High Weald

We're inviting local organisations and individuals to apply for funding for small-scale, practical projects that improve the landscape of the High Weald. The Sussex Lund programme has re-opened for grant applications of between £500 and £10,000. 

DSCN6387 1 bramble cut and collected by contractorSince it was launched in 2016, Sussex Lund has awarded over £700,000 to more than 140 projects in and around the High Weald Area of Outstanding Natural Beauty (AONB). Among those supported are charities, community groups, town and parish councils, schools, churches, non-profit organisations and landowners.

The grants programme, created by High Weald residents Lisbet Rausing and Peter Baldwin, is administered by the High Weald AONB Partnership in collaboration with Lund Trust. Jason Lavender, co-Director of the High Weald AONB Partnership, said:

“We encourage anyone with an idea that will benefit the High Weald’s beautiful landscape and wildlife to come and chat with us about applying to Sussex Lund. It’s fantastic that we have this funding – it provides a rare opportunity to turn good ideas into practical work on the ground and support people looking after the High Weald.”

Sussex Lund will consider supporting projects in and around the High Weald (covering parts of Sussex, Kent and Surrey) that improve habitats and wildlife, scenic beauty, or access to the countryside. Projects supported this year include:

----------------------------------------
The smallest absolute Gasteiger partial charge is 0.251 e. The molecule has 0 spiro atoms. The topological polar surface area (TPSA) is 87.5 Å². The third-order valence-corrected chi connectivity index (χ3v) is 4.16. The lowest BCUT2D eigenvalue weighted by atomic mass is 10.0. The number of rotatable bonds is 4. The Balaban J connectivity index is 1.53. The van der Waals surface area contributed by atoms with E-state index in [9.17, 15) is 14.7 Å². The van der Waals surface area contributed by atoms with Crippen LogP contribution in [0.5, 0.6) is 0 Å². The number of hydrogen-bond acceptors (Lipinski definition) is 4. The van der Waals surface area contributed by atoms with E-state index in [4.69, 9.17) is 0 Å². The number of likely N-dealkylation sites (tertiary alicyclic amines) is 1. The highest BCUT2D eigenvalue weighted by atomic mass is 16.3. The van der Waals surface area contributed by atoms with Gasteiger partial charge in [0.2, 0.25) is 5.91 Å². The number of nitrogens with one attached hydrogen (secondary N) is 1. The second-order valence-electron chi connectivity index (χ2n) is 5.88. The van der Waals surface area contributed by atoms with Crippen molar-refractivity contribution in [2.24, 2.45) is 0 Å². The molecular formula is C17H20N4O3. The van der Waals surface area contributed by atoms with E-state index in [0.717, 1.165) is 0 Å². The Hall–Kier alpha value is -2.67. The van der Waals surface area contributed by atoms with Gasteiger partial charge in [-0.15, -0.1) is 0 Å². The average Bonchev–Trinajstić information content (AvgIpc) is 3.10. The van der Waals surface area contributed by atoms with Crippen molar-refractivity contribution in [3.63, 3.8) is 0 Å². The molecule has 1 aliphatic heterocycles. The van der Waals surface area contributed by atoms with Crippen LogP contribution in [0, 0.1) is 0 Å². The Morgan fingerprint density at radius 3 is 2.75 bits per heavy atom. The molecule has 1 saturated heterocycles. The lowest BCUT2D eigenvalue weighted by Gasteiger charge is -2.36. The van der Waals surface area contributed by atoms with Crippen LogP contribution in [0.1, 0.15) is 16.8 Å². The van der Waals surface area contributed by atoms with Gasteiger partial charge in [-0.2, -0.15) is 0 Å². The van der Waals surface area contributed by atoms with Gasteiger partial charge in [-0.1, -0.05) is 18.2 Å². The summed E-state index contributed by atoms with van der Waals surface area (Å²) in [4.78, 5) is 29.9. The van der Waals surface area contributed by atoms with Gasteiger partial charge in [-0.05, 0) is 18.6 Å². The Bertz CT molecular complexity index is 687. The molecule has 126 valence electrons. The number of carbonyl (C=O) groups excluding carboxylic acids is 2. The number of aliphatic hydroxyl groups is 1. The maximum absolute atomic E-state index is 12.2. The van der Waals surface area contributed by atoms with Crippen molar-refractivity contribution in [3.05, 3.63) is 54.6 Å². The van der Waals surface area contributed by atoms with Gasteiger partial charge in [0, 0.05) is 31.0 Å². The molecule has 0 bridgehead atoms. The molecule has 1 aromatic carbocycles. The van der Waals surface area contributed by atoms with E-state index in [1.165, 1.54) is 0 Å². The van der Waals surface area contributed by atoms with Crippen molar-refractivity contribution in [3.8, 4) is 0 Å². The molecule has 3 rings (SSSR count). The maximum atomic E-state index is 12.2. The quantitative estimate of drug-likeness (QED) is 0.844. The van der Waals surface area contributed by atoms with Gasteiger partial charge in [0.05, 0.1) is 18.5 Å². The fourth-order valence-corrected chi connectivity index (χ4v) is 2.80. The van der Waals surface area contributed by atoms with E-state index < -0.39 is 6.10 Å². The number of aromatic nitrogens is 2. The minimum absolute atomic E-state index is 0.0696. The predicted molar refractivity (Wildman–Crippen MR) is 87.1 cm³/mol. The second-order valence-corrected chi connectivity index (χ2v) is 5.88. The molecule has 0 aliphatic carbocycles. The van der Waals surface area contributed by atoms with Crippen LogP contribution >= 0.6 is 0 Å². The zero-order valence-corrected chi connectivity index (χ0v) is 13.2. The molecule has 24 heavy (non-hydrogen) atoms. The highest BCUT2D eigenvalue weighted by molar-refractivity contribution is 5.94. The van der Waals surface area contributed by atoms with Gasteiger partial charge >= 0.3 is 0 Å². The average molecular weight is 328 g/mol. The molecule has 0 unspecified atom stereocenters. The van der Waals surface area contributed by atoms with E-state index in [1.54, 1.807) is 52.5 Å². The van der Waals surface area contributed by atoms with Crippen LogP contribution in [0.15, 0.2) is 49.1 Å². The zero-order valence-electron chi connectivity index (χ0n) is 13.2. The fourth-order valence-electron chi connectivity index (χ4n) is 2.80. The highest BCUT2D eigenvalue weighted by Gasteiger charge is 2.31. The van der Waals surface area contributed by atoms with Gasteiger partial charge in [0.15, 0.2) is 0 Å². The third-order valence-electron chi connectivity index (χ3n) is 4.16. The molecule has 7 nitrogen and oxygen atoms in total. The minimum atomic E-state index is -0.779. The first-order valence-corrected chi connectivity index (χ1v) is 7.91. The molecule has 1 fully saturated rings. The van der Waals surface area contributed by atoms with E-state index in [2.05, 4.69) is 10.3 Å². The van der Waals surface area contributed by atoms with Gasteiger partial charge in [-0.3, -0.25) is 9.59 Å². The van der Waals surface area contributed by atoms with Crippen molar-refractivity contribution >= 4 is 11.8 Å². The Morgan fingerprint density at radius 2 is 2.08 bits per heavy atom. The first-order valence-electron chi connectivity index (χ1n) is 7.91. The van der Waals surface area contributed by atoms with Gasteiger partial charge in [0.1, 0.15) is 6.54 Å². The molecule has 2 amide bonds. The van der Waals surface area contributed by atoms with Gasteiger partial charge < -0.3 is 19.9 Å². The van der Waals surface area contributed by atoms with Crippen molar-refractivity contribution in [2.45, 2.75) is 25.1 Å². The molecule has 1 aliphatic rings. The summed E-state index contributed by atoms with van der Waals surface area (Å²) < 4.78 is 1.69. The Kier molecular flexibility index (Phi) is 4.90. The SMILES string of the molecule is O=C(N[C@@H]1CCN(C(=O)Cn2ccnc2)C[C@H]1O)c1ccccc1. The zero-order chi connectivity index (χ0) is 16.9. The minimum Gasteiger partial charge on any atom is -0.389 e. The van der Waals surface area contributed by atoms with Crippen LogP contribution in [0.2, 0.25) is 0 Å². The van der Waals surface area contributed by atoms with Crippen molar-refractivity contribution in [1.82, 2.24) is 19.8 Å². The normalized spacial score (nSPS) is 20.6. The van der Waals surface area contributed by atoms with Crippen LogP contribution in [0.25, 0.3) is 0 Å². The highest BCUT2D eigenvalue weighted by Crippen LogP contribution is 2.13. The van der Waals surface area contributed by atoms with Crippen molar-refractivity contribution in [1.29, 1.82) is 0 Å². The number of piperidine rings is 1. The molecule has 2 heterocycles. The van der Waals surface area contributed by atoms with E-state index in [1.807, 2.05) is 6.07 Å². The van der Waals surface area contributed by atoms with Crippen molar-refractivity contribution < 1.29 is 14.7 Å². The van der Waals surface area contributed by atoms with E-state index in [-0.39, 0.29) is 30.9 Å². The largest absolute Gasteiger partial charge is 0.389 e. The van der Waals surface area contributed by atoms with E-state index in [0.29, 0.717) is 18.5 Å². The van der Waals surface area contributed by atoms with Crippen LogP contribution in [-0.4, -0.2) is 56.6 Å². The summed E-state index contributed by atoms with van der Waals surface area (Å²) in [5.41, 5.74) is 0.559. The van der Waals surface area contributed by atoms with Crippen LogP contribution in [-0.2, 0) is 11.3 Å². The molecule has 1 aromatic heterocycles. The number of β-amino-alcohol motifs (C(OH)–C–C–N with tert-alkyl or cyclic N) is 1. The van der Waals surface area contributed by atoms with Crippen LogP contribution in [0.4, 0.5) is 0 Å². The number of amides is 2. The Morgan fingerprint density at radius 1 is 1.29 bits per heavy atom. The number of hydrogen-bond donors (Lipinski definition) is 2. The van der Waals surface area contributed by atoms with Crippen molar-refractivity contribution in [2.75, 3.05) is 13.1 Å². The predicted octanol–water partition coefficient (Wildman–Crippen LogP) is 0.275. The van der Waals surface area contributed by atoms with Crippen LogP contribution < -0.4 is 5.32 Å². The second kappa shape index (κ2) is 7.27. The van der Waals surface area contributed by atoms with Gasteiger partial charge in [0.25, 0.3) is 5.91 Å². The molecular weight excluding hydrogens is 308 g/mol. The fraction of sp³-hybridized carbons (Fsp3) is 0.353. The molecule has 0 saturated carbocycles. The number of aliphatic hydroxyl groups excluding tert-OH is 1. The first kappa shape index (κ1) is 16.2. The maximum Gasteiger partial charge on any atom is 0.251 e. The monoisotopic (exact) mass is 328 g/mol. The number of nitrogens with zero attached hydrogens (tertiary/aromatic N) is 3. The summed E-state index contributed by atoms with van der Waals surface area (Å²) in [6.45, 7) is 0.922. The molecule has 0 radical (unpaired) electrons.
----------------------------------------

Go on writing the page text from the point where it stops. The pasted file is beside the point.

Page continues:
• Restoring hazel coppice for dormice and creating wet woodland habitat.
• Planting fruit trees and managing orchards in a traditional, nature-friendly way.
• Creating wildflower-rich grassland.
• Restoring and creating ponds.
• Installing and restoring access paths to protect habitats from visitor damage.
• Supporting volunteer groups managing woods, heaths and meadow habitats.

heath lobelia Species Recovery TrustIn 2018, a Sussex Lund grant helped the Species Recovery Trust to manage habitat for a nationally rare and threatened plant, the Heath Lobelia (pictured left, courtesy of Ralph Hobbs), only known in five other places in the UK outside the High Weald.

Volunteers and contractors cleared overgrown bramble and invasive scrub (pictured above, courtesy of Ralph Hobbs). The project was successful, and the number of Heath Lobelia plants has significantly increased in East Sussex.

The deadline for applications for this round of grant funding is Monday 2 March 2020.

Potential applicants must first discuss their project idea with the High Weald team. Anyone thinking of applying can come and have a chat with the High Weald AONB team at one of our afternoon drop-in advisory sessions, from 2 to 6pm on:

 - Wednesday 13 November at the AONB Partnership offices, Flimwell
 - Wednesday 15 January at the Ashdown Forest Centre, Wych Cross

To book a slot, call Sam on 01424 723011 or email This email address is being protected from spambots. You need JavaScript enabled to view it.

More information

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